It can be a challenge to explain the price elasticity of demand without an example. Imagine you’re a furniture salesman. You sell 20 lounge suites every month for $1,500. One day, you get a bright idea. What if I cut the price by $200, selling them for $1,300?
From such a decision, you might get more customers. More customers equal an increase in revenue. Let’s see if it would be enough to offset the discount.
This scenario highlights the price elasticity of demand. The change would create a new customer behavior with sales of that discounted sofa. If price elasticity is high, the decrease will cause a massive demand for the product. The salesman’s profits will increase as a result. If the elasticity is low, there might be a slight demand, but not enough to offset revenue loss from the discount.
**Price elasticity of demand** doesn’t relate to packaging and marketing. This calculator can’t tell you the profitability of selling a gallon of apple juice for $1 or two gallons for $1.50. You would need a price and quantity calculator for such an equation.

You use a midpoint formula to determine the elasticity of demand. It’s as follows:
*PED = [ (Q₁ - Q₀) / (Q₁ + Q₀) ] / [ (P₁ - P₀) / (P₁ + P₀) ]*
**P₀** = initial product price
**P₁** = final product price
**Q₀** = initial demand
**Q₁** = the demand post-price change
**PED** = price elasticity of demand
In most situations, the price elasticity of demand is negative. Price and demand are inversely proportionate. As a result, the higher the rate, the lower the demand, and vice versa.
The midpoint formula and calculator can find any values in the equation (**P₀, P₁, Q₀ or Q₁**). Input your variables into the **price elasticity of demand calculator** to get an answer.

Enjoy this example of price elasticity of demand below.
1. Identify the original price.
*Our lounge suite is $1,500.*
2. Identify the initial demand.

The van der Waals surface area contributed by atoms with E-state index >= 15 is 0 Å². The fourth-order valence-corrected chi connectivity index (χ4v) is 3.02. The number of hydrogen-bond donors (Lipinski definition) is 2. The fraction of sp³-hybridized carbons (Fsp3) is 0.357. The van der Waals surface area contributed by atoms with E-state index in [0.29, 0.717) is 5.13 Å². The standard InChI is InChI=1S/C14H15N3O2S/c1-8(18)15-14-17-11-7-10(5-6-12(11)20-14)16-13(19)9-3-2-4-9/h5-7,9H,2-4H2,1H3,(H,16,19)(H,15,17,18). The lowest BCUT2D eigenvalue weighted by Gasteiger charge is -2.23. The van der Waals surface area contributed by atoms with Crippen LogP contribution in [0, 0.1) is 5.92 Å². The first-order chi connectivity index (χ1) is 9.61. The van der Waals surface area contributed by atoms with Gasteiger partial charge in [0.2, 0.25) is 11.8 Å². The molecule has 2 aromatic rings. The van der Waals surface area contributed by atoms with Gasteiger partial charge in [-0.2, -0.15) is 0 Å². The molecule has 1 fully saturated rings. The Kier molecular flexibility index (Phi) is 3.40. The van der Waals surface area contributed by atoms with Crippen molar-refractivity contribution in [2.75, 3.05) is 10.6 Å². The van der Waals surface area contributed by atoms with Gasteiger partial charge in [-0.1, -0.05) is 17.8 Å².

*We sold 20 lounge suites per month.*
3. Choose a new price.
*We took $200 off, bringing it down to $1,300.*
4. Calculate the quantity you sold on the new price.
*We sold 30.*
5. Use a midpoint formula to calculate the elasticity of demand.
*PED = [ (Q₁ - Q₀) / (Q₁ + Q₀) ] / [ (P₁ - P₀) / (P₁ + P₀) ]
PED = [ (30 - 20) / (30 + 20) ] / [ (1,300 – 1,500) / (1,300 + 1,500) ]
PED = [ 10 / 50 ] / [ -200 / 2,800 ]
PED = (10 x 2,800) / (-200 x 50)
PED = 28,000 / -10,000 = -2.8*
6. The price elasticity of demand is -2.8. You can work this problem out by hand or with the calculator.

There is also an equation for calculating revenue of initial and final states. It is as follows:
*R = P x Q*
**The revenue increase uses this formula:**
*ΔR = R₁ - R₀ = P₁ x Q₁ - P₀ x Q₀*
When you see a negative revenue increase, it means the revenue is dropping. Price elasticity demand relates to a revenue increase. A few rules apply in the calculation process.
*1. PED is inelastic (at zero) = a price change doesn’t affect demand (e.g., survival goods).
2. PED is inelastic (at -1 < PED < 0) = a price drop causes a demand increase, but revenue decreases.
3. PED is unitary elastic (at PED = -1) = price decrease is proportionate to demand increase. The revenue doesn’t change.
4. PED is elastic (at -∞ < PED < -1) = price decrease causes massive demand and revenue increase.
5. PED is perfectly elastic (PED = -∞) = any price increase causes the price to drop to zero (e.g., $1 being worth $1).*